I think it is a shame that patients are charged for SCAMs that offer nothing but placebo, the lack of effect being obliquely referred to:
Often, people with cancer want to add complementary treatment that doesn’t affect their chemotherapy or radiation, and that’s where an option like acupuncture can be helpful
It doesn’t affect their chemotherapy or radiation because it does nothing. Placebo for symptoms from reality based therapies?
Medical debt in the US is tremendous and the number one cause of bankruptcy. When I order tests for patients, I remember I am spending their money and they will often end up with a copay. I was in the hospital for less than 24 hours a couple of years ago for small bowel obstruction and this year in the ER for 12 hours with a nasty case of Campylobacter. The former cost $10,000, the latter $8,000. My copay was 10%, not an issue for a physician at my income level. But half of Americans can’t come up with 500 bucks in an emergency.
Multiple surgeries, radiation, and chemotherapy controlled the cancer. But, despite having insurance, Peters was left with more than $30,000 of debt, threats from bill collectors, and more anxious nights thinking of her kids.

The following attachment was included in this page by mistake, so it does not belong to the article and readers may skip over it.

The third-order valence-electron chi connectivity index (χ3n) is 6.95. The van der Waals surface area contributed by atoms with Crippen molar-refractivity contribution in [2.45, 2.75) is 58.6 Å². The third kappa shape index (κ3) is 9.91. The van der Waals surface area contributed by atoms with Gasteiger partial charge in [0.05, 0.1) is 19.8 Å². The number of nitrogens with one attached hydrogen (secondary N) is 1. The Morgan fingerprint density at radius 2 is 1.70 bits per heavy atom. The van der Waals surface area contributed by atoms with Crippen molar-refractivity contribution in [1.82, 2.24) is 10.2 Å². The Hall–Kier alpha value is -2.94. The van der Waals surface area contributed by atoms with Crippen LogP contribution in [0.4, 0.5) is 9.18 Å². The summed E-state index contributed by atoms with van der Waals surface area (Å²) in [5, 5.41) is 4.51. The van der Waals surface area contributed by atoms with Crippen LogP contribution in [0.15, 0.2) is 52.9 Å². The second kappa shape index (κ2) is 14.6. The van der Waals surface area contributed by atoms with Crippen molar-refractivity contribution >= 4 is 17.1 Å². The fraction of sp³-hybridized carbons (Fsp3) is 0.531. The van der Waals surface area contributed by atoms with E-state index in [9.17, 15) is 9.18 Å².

Should patients acquire debt for this nonsense? I would be one angry dude if I was in horrible debt due, in part, to paying for worthless therapies based on fantasy.
Then Time briefly gets real. After asserting that the basis of acupuncture has validity and that there is robust evidence, they then say
Acupuncture is far from a proven and accepted therapy for most conditions— even for the ones that show promise. That’s in part because the studies that support it are sometimes not high quality, and the field lacks standardized protocols that would better allow it to be scientifically evaluated…the researchers found substantial variations in study quality, acupuncture frequency, how long needles were left in the body during treatment, which points along the meridians were used, and other potentially important factors. That made it difficult to evaluate how effective the acupuncture really was. The field also lacks clear terminology and universally accepted agreement about the location of acupuncture points, researchers argue.
Which is it? ‘Show promise’ or ‘the science is strongest behind acupuncture’s efficacy’? Or ‘studies that support it are sometimes not high quality’?